Apple has filed for a patent (number 9,609,450) for a “method and system for monitoring temperature for speaker protection.” The goal is to prevent possible damage to speakers in Apple’s macOS, iOS and watchOS devices.
In the patent filing, Apple notes that electronic devices have a speaker box, acoustic chamber that includes the speaker port and at least partially encloses a speaker driver. The speaker driver includes a diaphragm, a voice coil, a magnet unit and a yoke.
For audio to be played, current is applied to the speaker driver which causes the voice coil to generate heat. The voice coil in the speaker driver is coupled to the magnet unit and thus, the heat from the voice coil is transferred to the magnet unit. The amount of power that may be applied to the speaker box is limited by the resilience of the magnet unit to heat.
Overheating any magnet will cause structural or mechanical damage to the magnet and may result in its demagnetization. Accordingly, the temperature of the voice coil needs to be monitored to ensure that the integrity of the speaker is maintained. Apple’s invention is for ways to prevent this.
It involves a method of monitoring speaker temperature for speaker protection starts by generating a low level inaudible noise signal and injecting the low level inaudible noise signal in an audio signal. The voice coil resistance estimate that estimates a resistance of a voice coil of a speaker is then computed.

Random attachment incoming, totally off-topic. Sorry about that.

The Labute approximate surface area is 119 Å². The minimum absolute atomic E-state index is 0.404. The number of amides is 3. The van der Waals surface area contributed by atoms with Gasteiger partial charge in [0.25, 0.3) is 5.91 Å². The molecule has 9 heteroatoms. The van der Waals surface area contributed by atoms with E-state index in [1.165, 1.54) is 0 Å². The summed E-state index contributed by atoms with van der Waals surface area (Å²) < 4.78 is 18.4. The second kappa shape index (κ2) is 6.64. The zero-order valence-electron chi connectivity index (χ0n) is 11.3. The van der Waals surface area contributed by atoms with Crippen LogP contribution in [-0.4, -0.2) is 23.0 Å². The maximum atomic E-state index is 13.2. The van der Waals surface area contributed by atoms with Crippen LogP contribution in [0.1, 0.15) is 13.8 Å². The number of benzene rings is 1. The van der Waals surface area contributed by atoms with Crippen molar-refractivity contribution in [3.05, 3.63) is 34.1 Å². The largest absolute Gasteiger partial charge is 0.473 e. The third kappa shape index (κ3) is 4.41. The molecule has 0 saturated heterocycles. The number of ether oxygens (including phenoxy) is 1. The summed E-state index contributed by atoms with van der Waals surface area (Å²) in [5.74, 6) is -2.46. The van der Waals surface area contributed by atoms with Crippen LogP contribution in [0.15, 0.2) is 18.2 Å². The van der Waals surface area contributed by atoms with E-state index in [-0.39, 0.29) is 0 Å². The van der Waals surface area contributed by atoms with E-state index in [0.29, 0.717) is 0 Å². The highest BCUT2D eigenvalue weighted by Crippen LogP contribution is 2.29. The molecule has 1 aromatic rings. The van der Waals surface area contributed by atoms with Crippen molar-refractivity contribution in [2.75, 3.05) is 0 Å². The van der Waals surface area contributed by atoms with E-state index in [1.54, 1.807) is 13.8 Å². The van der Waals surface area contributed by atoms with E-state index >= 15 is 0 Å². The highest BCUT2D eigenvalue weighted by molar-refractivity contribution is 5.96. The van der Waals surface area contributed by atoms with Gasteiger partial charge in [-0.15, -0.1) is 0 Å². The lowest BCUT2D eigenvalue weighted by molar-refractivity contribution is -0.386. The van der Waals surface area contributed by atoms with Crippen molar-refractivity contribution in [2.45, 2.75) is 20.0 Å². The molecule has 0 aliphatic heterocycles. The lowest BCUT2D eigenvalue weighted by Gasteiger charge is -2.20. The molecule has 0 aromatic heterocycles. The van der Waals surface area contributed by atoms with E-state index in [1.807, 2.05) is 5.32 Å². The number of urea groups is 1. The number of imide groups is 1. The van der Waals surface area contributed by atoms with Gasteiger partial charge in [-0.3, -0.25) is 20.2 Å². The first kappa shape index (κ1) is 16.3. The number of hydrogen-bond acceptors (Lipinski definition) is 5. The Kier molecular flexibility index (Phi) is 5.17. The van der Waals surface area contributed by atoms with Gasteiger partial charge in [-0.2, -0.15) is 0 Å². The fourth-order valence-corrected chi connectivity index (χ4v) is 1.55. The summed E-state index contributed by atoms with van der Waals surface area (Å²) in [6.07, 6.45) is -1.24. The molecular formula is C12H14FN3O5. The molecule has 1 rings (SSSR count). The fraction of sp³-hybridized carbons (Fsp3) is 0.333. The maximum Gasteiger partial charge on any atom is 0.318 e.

The voice coil resistance estimate changes while the speaker is being driven by the audio signal that includes the low level inaudible noise signal. The temperature estimate is then computed based on the voice coil resistance estimate. The level of the audio signal may be adjusted based on the temperature estimate. Other embodiments are also described.
Moving on, Apple has been granted a patent (number 9,606,706) for a “battery user tracking interface” for iPhones and iPads (and perhaps Macs). It offers a more detailed look at battery usage than current Apple apps.
Apple says that, as electronic devices become more fundamentally integrated into the daily routine of users, tracking of battery usage to better understand battery-consumption and optimize device use times has become increasingly important.
Finally, Apple has been granted a patent (number 9,607,203) for “biometric sensing device with ultrasonic transducers.” It’s designed to make Touch ID and displays on iOS and watchOS devices less sensitive to things like sweat (which has always been a problem when I run with my Apple Watch).
In the patent filing, Apple notes that the performance of some biometric sensing devices may be adversely affected by conditions unrelated to the biometric sensing device itself. For example, a fingerprint sensing device can be sensitive to contaminants on a user's finger. Contaminants such as grease, lotion, dirt, sweat, and food particles on a finger can degrade a captured fingerprint image, which can prevent a fingerprint sensing device from matching the captured fingerprint image to a known fingerprint image.
Alternatively, a finger contacting an input surface of the fingerprint sensing device with too much or too little pressure can reduce the quality of the captured fingerprint image and prevent the fingerprint sensing device from recognizing the user. Apple’s invention is designed to overcome such issues.
Of course, Apple files for — and is granted — lots of patents by the U.S. Patent & Trademark Office. Many are for inventions that never see the light of day. However, you never can tell which ones will materialize in a real product.